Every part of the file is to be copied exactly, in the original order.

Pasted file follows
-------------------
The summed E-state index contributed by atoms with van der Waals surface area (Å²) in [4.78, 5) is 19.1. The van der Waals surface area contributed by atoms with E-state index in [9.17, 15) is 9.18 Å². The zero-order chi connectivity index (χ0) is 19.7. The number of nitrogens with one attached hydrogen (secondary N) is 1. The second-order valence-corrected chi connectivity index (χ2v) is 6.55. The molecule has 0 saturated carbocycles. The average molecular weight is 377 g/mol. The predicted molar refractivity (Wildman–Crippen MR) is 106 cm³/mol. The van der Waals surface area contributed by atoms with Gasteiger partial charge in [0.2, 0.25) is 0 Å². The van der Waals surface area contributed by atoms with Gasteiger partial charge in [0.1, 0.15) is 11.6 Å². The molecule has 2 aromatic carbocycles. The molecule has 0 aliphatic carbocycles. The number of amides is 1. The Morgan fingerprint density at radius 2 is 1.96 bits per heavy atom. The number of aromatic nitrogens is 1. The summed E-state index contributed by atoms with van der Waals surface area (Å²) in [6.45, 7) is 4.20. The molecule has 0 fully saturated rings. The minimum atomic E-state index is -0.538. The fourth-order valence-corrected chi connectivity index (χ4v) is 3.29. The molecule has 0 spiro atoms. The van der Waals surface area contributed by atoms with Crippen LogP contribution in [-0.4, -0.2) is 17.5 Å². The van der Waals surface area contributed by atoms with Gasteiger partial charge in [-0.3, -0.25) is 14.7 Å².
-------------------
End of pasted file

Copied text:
The summed E-state index contributed by atoms with van der Waals surface area (Å²) in [4.78, 5) is 19.1. The van der Waals surface area contributed by atoms with E-state index in [9.17, 15) is 9.18 Å². The zero-order chi connectivity index (χ0) is 19.7. The number of nitrogens with one attached hydrogen (secondary N) is 1. The second-order valence-corrected chi connectivity index (χ2v) is 6.55. The molecule has 0 saturated carbocycles. The average molecular weight is 377 g/mol. The predicted molar refractivity (Wildman–Crippen MR) is 106 cm³/mol. The van der Waals surface area contributed by atoms with Gasteiger partial charge in [0.2, 0.25) is 0 Å². The van der Waals surface area contributed by atoms with Gasteiger partial charge in [0.1, 0.15) is 11.6 Å². The molecule has 2 aromatic carbocycles. The molecule has 0 aliphatic carbocycles. The number of amides is 1. The Morgan fingerprint density at radius 2 is 1.96 bits per heavy atom. The number of aromatic nitrogens is 1. The summed E-state index contributed by atoms with van der Waals surface area (Å²) in [6.45, 7) is 4.20. The molecule has 0 fully saturated rings. The minimum atomic E-state index is -0.538. The fourth-order valence-corrected chi connectivity index (χ4v) is 3.29. The molecule has 0 spiro atoms. The van der Waals surface area contributed by atoms with Crippen LogP contribution in [-0.4, -0.2) is 17.5 Å². The van der Waals surface area contributed by atoms with Gasteiger partial charge in [-0.3, -0.25) is 14.7 Å².